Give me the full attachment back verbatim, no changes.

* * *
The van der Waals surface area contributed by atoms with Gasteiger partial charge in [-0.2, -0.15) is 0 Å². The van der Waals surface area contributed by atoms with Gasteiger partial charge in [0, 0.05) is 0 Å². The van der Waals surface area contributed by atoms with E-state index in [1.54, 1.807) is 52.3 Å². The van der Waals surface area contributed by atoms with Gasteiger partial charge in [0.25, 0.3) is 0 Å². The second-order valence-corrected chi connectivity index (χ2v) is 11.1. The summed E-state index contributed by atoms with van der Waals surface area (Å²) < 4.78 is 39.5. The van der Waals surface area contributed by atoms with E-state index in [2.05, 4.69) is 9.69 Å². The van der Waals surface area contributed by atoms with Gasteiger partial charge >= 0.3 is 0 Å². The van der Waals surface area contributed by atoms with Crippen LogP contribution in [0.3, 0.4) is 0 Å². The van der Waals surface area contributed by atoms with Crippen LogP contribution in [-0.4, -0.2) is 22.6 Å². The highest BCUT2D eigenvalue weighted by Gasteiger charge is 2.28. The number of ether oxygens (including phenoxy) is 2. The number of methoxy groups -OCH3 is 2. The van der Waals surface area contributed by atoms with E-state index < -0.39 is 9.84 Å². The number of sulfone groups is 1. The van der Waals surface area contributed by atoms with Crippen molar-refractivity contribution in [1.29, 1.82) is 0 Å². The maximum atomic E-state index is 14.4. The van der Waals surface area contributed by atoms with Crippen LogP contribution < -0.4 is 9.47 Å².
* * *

The van der Waals surface area contributed by atoms with Gasteiger partial charge in [-0.2, -0.15) is 0 Å². The van der Waals surface area contributed by atoms with Gasteiger partial charge in [0, 0.05) is 0 Å². The van der Waals surface area contributed by atoms with E-state index in [1.54, 1.807) is 52.3 Å². The van der Waals surface area contributed by atoms with Gasteiger partial charge in [0.25, 0.3) is 0 Å². The second-order valence-corrected chi connectivity index (χ2v) is 11.1. The summed E-state index contributed by atoms with van der Waals surface area (Å²) < 4.78 is 39.5. The van der Waals surface area contributed by atoms with E-state index in [2.05, 4.69) is 9.69 Å². The van der Waals surface area contributed by atoms with Gasteiger partial charge >= 0.3 is 0 Å². The van der Waals surface area contributed by atoms with Crippen LogP contribution in [0.3, 0.4) is 0 Å². The van der Waals surface area contributed by atoms with Crippen LogP contribution in [-0.4, -0.2) is 22.6 Å². The highest BCUT2D eigenvalue weighted by Gasteiger charge is 2.28. The number of ether oxygens (including phenoxy) is 2. The number of methoxy groups -OCH3 is 2. The van der Waals surface area contributed by atoms with E-state index < -0.39 is 9.84 Å². The number of sulfone groups is 1. The van der Waals surface area contributed by atoms with Crippen molar-refractivity contribution in [1.29, 1.82) is 0 Å². The maximum atomic E-state index is 14.4. The van der Waals surface area contributed by atoms with Crippen LogP contribution < -0.4 is 9.47 Å².